Scholarly achievement is a matter of contribution to the knowledge of language, literature, film, folklore, rhetoric and composition and educational studies together with enabling activities such as editing and criticism. Value is judged by the scholar’s peers. Criteria for assessing value shall include originality, significance, erudition, clarity, persuasiveness, and cogency.
In most instances, published books, journal articles, review essays, and book notes are evidence of scholarship. Oral presentations before professional groups at SUCB, or elsewhere constitute evidence of scholarship, but a manuscript of the oral presentation should be available for review by personnel committees. However, the mere fact of publication or the mere existence of a manuscript shall not solely influence or even subvert judgments as to the originality, significance, erudition, etc., of the scholarly activity. Because of the difficulty of receiving prompt review from scholarly journals, unpublished manuscripts shall constitute evidence of scholarship when in the view of personnel committees such manuscripts demonstrate originality, significance, etc. Also, since works in progress may not meet personnel renewal deadlines, subjecting a scholar to such arbitrariness undermines the conditions and atmosphere which true scholarship requires. In sum, the faculty member should be judged by his peers first of all on the originality, significance, etc. of the scholarly material he presents for review, regardless of whether it exists as a publication or as a manuscript.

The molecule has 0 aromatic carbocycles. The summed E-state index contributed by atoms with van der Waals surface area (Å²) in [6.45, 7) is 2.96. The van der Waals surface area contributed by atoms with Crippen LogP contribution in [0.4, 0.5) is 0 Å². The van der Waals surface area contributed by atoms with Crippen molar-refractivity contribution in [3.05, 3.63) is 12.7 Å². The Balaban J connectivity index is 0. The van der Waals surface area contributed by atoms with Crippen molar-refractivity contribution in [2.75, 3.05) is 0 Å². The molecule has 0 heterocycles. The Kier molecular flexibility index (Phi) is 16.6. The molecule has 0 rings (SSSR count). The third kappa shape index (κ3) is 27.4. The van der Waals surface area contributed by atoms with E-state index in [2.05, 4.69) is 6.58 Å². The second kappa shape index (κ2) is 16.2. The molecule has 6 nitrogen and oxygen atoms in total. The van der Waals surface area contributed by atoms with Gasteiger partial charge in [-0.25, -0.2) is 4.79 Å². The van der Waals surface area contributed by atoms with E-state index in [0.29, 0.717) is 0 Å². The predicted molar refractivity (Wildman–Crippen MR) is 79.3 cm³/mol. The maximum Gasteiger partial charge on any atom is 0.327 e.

Creative writing and translation are authentic and valued activities in the English Department. Given appropriate tests of judgment and publication or performance, they represent alternatives to the traditional notion of scholarly activity listed above.
Finally, a college should be concerned for its sense of itself as a community of scholarship and creativity, and recognition should be given to those who foster it. While they are not tested achievements several undertakings are acts on behalf of scholarship and invaluable to the college, such as lecturing or reading to student groups on and off campus, and popularizing scholarly topics in the lay press.
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